Subscribe: Bleed Cubbie Blue
Added By: Feedage Forager Feedage Grade A rated
Language: English
clock  cubs  game  games  hit  home game  home  innings  mound  park cubs  park  pitcher  sloan park  sloan  wrigley field 
Rate this Feed
Rate this feedRate this feedRate this feedRate this feedRate this feed
Rate this feed 1 starRate this feed 2 starRate this feed 3 starRate this feed 4 starRate this feed 5 star

Comments (0)

Feed Details and Statistics Feed Statistics
Preview: Bleed Cubbie Blue

Bleed Cubbie Blue - All Posts

A Chicago Cubs Fan Community Since February 9, 2005

Updated: 2018-01-19T17:55:05-06:00


Randal Grichuk, modern-day Cubs killer, is headed to the American League



Good riddance.

News item: Cardinals outfielder Randal Grichuk has been traded.

The Blue Jays and the Cardinals swung a trade on Friday afternoon, with St. Louis sending outfielder Randal Grichuk to Toronto in exchange for right-hander Dominic Leone and righty pitching prospect Conner Greene.

Unless you follow Cubs/Cardinals games closely, you might not realize what a great deal this is... for the Cubs.

That’s because Grichuk has absolutely smashed Cubs pitching for his three-plus seasons in the big leagues, and that’s during a time when Cubs pitching has been mostly good.

In this FanPost you can read about Grichuk’s 11 career home runs against the Cubs. That’s right, 11 out of a career total of 66. That’s... a lot. Each of the 11 is described in excruciating detail.

Grichuk has hit the Cubs better than any N.L. team (except the Mets, where he has only 60 PA against them). In his career against the Cubs, covering 161 plate appearances, he has hit .296/.335/.638, which is All-Star level play, nearly MVP-quality if that were extrapolated over a full season.

But Grichuk hasn’t played nearly as well against the rest of baseball. Against teams not named “Cubs” he has hit .242/.296/.468 in 1,225 plate appearances. The slugging percentage there is pretty good, the other numbers not so much.

And now he’s going to be facing primarily American League teams, against whom he’s done poorly, in about the same number of PA (175) as he’s dominated the Cubs: .228/.276/.438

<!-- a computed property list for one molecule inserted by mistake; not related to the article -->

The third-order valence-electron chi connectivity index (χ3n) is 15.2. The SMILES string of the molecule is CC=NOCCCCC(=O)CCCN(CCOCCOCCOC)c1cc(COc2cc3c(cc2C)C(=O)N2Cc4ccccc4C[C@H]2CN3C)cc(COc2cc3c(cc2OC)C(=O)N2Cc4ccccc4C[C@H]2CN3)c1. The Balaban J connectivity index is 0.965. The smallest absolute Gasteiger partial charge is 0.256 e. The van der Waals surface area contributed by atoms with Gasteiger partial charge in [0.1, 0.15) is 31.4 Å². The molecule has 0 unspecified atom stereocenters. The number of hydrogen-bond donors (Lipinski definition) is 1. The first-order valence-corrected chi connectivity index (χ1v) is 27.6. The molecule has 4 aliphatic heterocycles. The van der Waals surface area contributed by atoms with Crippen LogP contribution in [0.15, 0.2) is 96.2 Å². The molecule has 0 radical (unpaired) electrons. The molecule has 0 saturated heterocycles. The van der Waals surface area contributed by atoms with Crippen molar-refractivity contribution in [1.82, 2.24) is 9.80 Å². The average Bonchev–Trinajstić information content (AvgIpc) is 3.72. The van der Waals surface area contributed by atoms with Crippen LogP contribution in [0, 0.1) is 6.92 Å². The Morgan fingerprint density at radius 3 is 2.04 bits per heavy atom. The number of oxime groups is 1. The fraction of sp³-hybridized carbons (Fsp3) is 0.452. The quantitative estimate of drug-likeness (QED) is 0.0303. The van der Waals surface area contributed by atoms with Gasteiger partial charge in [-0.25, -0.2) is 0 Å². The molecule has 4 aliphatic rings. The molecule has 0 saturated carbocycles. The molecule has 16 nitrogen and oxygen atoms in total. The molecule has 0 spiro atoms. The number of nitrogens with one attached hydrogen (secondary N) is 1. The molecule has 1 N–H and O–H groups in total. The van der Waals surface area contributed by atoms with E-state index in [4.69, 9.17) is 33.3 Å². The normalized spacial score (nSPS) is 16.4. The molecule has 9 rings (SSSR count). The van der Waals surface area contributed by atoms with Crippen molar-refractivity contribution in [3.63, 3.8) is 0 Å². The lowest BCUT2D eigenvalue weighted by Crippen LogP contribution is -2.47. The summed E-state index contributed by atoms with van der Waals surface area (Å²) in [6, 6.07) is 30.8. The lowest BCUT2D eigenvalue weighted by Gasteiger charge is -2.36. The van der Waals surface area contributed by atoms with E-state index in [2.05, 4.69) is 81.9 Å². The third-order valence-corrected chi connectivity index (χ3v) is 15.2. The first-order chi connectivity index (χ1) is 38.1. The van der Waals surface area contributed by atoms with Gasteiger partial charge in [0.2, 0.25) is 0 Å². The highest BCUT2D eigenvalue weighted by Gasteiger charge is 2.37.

Randal will be playing almost half his games (76) against A.L. East teams. In what’s admittedly a small sample size, he has not done well against those clubs: 2-for-35 with 16 strikeouts.

This doesn’t seem like it will end well for Randal. Good luck in the American League, buddy. Cubs pitchers will be relieved to see you go. And the Cubs aren’t scheduled to play the Blue Jays again until 2020.

2017 Cubs victories revisited, August 14: Cubs 15, Reds 5


The Cubs just love hitting Reds pitching. For the second straight day, the Cubs scored 15+ runs. This win brought the Cubs to 62-55 and they led the N.L. Central by 1½ games. Pretty much all of us said, or thought, that when the Cincinnati Reds came to town the Cubs had to warm up the big bats and begin demolishing Reds pitching the way they’ve done over the last two years. And with this beginning a stretch of 13 games against last-place teams, it was really a time to assert leadership in a division that was there for the taking. Man, did they, with authority and, for lack of a better term, “swagger.” The Cubs smashed three home runs in a 17-hit attack that crushed the Reds 15-5, a game that felt very much like a 2016 Cubs win. It began early. Jon Jay singled leading off the bottom of the first and one out later, Kris Bryant doubled. Anthony Rizzo singled them both in for a 2-0 lead... a lead that Jose Quintana coughed right up in the top of the second. It might have been worse except for this terrific throw and tag by Kyle Schwarber and Alex Avila: Kyle Schwarber nails Tucker Barnhart at home.— Kevin Marchina (@kg_holler) August 15, 2017 It was still a good bit of fun on a night where everything Cub-related was fun. This is exactly the type of game the Cubs needed to have to begin a homestand where they can hopefully put some distance in between them and the Cardinals, Brewers and Pirates. All three of those were off Monday, so the Cubs gained half a game on all of them, now leading St. Louis by 1½, Milwaukee by 2½ and Pittsburgh by 4½. The Cardinals are playing the Red Sox at Boston the next two days and the Pirates play the Brewers at Milwaukee the same two dates. I am going to open the complaint department door just a tiny bit for a non-game-related note. I’ve hesitated to do this here because I thought perhaps it could be handled at the ballpark, but multiple requests there have been ignored, so here goes publicly: The PA speakers in the bleachers are way, WAY too loud, to the point of becoming painful to listen to. The music and ads between innings make it impossible to carry on a conversation with people sitting next to you (and sure, I get it, the ads are needed, but they don’t have to be mind-numbingly loud). So I’m asking, nicely: PLEASE turn them down! That out of the way, the Cubs have now won three of their last four and are 7-3 against the Reds this year. Their +52 run differential is the high point of the season. Let’s keep this going! Tuesday night, Kyle Hendricks goes for the Cubs and Luis Castillo for the Reds. [...]